Behavioral Ethics: Ethical Practice Is More Than Memorizing Compliance Codes

Abstract

Disciplines establish and enforce professional codes of ethics in order to guide ethical and safe practice. Unfortunately, ethical breaches still occur. Interestingly, it is found that breaches are often perpetrated by professionals who are aware of their codes of ethics and believe that they engage in ethical practice. The constructs of behavioral ethics, which are most often discussed in business settings, attempt to explain why ethical professionals sometimes engage in unethical behavior. Although traditionally based on theories of social psychology, the principles underlying behavioral ethics are consistent with behavior analysis. When conceptualized as operant behavior, ethical and unethical decisions are seen as being evoked and maintained by environmental variables. As with all forms of operant behavior, antecedents in the environment can trigger unethical responses, and consequences in the environment can shape future unethical responses. In order to increase ethical practice among professionals, an assessment of the environmental variables that affect behavior needs to be conducted on a situation-by-situation basis. Knowledge of discipline-specific professional codes of ethics is not enough to prevent unethical practice. In the current article, constructs used in behavioral ethics are translated into underlying behavior-analytic principles that are known to shape behavior. How these principles establish and maintain both ethical and unethical behavior is discussed.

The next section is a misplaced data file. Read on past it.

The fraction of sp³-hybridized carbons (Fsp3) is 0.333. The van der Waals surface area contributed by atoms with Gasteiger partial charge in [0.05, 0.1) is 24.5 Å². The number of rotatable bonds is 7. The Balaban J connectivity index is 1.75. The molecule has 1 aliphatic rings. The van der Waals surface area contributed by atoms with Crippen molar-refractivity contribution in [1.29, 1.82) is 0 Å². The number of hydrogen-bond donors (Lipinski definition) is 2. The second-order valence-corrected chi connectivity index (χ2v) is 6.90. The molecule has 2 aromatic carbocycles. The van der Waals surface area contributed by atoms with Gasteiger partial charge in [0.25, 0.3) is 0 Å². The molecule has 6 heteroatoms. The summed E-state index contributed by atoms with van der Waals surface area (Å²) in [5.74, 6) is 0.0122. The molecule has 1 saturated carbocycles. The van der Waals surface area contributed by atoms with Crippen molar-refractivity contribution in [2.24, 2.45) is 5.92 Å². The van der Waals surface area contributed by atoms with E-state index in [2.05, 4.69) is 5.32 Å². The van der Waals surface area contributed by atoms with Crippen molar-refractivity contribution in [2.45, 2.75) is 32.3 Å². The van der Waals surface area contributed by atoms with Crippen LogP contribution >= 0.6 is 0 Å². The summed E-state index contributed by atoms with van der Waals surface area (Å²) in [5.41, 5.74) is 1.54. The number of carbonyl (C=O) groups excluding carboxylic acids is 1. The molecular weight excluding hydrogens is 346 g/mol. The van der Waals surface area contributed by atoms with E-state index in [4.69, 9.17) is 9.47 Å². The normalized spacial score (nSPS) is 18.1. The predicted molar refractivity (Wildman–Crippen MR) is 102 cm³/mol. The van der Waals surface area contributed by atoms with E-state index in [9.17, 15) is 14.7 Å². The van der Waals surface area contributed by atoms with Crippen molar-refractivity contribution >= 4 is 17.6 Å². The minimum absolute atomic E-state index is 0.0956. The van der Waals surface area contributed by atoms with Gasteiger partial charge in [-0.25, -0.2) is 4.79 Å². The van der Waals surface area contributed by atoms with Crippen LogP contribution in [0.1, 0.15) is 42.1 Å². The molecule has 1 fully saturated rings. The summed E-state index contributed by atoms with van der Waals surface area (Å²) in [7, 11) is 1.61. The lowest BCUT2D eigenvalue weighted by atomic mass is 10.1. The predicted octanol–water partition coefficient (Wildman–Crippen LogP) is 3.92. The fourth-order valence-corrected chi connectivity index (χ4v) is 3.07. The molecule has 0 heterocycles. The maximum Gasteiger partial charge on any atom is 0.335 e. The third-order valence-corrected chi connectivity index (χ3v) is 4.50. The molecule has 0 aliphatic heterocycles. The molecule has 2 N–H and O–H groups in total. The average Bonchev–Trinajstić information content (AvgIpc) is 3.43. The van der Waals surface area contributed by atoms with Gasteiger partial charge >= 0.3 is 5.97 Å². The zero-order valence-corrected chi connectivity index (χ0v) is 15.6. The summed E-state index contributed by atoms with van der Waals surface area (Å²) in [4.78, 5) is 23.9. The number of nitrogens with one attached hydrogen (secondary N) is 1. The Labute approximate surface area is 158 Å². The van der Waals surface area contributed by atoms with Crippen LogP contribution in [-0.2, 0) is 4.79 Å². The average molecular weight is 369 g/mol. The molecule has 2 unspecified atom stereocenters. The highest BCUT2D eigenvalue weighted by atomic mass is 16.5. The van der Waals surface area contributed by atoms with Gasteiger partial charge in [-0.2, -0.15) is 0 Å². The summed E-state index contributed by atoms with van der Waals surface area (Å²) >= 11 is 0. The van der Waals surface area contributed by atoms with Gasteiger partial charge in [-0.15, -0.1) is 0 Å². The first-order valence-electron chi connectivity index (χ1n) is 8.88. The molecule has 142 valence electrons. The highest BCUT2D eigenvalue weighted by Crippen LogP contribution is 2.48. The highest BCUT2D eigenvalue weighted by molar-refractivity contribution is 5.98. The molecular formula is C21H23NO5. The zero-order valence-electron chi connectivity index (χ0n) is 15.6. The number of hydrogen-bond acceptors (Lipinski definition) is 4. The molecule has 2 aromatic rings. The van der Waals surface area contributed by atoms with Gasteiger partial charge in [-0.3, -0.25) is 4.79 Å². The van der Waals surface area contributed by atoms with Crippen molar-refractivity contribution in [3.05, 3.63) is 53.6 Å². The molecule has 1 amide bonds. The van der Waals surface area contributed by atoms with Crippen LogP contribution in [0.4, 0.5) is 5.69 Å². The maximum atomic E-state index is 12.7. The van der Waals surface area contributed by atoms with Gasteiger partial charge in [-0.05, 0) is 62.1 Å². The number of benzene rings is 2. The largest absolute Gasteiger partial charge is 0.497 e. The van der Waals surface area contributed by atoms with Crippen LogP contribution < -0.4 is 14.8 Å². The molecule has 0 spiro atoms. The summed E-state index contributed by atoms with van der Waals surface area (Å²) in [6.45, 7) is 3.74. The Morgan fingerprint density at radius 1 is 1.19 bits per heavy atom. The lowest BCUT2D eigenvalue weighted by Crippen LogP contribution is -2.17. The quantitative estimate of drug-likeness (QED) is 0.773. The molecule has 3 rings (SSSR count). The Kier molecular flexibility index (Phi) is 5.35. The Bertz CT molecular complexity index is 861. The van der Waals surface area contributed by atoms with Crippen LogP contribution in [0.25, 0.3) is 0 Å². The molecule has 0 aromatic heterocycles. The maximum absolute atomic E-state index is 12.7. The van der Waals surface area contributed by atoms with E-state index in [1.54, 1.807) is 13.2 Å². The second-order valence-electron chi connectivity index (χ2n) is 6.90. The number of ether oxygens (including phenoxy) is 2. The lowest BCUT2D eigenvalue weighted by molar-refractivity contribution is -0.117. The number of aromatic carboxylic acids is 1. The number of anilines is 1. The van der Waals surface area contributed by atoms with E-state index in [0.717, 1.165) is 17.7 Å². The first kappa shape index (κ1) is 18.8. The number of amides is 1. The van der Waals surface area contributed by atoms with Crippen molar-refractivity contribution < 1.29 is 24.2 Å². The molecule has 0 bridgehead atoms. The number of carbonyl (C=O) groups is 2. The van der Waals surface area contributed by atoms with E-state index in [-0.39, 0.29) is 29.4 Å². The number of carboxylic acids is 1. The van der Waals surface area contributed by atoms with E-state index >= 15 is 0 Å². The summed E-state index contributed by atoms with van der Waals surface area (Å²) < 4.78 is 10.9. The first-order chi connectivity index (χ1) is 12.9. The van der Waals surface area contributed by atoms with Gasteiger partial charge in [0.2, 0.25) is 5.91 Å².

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Correspondence to Frank R. Cicero.

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Cicero, F.R. Behavioral Ethics: Ethical Practice Is More Than Memorizing Compliance Codes. Behav Analysis Practice (2021). https://doi.org/10.1007/s40617-021-00585-5

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Keywords

  • Ethics
  • Behavioral ethics
  • Ethical decisions
  • Professionalism
  • Interdisciplinary
  • Behavior analysis